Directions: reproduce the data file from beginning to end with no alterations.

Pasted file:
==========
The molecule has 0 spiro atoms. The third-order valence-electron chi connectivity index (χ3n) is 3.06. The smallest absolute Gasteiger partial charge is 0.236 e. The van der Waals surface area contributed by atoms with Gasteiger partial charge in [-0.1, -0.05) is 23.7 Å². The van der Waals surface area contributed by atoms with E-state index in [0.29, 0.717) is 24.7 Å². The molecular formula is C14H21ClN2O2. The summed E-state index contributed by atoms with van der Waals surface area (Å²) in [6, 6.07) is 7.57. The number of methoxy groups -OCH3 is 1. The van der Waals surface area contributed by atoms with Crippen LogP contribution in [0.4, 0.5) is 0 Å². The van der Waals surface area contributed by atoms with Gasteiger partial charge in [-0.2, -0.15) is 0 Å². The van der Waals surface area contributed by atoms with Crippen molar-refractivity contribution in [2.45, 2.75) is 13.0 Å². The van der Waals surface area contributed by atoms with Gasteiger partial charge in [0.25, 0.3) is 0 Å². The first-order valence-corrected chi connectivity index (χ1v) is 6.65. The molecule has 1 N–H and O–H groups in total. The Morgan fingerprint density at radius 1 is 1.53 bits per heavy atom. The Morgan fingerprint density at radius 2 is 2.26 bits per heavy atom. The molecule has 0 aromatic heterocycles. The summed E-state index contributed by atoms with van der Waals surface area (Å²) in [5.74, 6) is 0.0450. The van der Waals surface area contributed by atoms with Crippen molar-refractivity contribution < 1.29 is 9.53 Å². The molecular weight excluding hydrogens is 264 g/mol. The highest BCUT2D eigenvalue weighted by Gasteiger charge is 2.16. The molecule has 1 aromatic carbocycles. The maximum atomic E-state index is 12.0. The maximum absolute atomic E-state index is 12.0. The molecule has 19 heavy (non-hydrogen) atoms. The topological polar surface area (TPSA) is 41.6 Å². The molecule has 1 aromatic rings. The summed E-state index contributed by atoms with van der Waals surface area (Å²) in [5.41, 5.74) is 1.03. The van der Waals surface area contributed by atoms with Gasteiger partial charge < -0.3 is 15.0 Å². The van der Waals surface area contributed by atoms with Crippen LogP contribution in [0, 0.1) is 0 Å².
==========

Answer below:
The molecule has 0 spiro atoms. The third-order valence-electron chi connectivity index (χ3n) is 3.06. The smallest absolute Gasteiger partial charge is 0.236 e. The van der Waals surface area contributed by atoms with Gasteiger partial charge in [-0.1, -0.05) is 23.7 Å². The van der Waals surface area contributed by atoms with E-state index in [0.29, 0.717) is 24.7 Å². The molecular formula is C14H21ClN2O2. The summed E-state index contributed by atoms with van der Waals surface area (Å²) in [6, 6.07) is 7.57. The number of methoxy groups -OCH3 is 1. The van der Waals surface area contributed by atoms with Crippen LogP contribution in [0.4, 0.5) is 0 Å². The van der Waals surface area contributed by atoms with Gasteiger partial charge in [-0.2, -0.15) is 0 Å². The van der Waals surface area contributed by atoms with Crippen molar-refractivity contribution in [2.45, 2.75) is 13.0 Å². The van der Waals surface area contributed by atoms with Gasteiger partial charge in [0.25, 0.3) is 0 Å². The first-order valence-corrected chi connectivity index (χ1v) is 6.65. The molecule has 1 N–H and O–H groups in total. The Morgan fingerprint density at radius 1 is 1.53 bits per heavy atom. The Morgan fingerprint density at radius 2 is 2.26 bits per heavy atom. The molecule has 0 aromatic heterocycles. The summed E-state index contributed by atoms with van der Waals surface area (Å²) in [5.74, 6) is 0.0450. The van der Waals surface area contributed by atoms with Crippen molar-refractivity contribution < 1.29 is 9.53 Å². The molecular weight excluding hydrogens is 264 g/mol. The highest BCUT2D eigenvalue weighted by Gasteiger charge is 2.16. The molecule has 1 aromatic carbocycles. The maximum atomic E-state index is 12.0. The maximum absolute atomic E-state index is 12.0. The molecule has 19 heavy (non-hydrogen) atoms. The topological polar surface area (TPSA) is 41.6 Å². The molecule has 1 aromatic rings. The summed E-state index contributed by atoms with van der Waals surface area (Å²) in [5.41, 5.74) is 1.03. The van der Waals surface area contributed by atoms with Gasteiger partial charge < -0.3 is 15.0 Å². The van der Waals surface area contributed by atoms with Crippen LogP contribution in [0, 0.1) is 0 Å².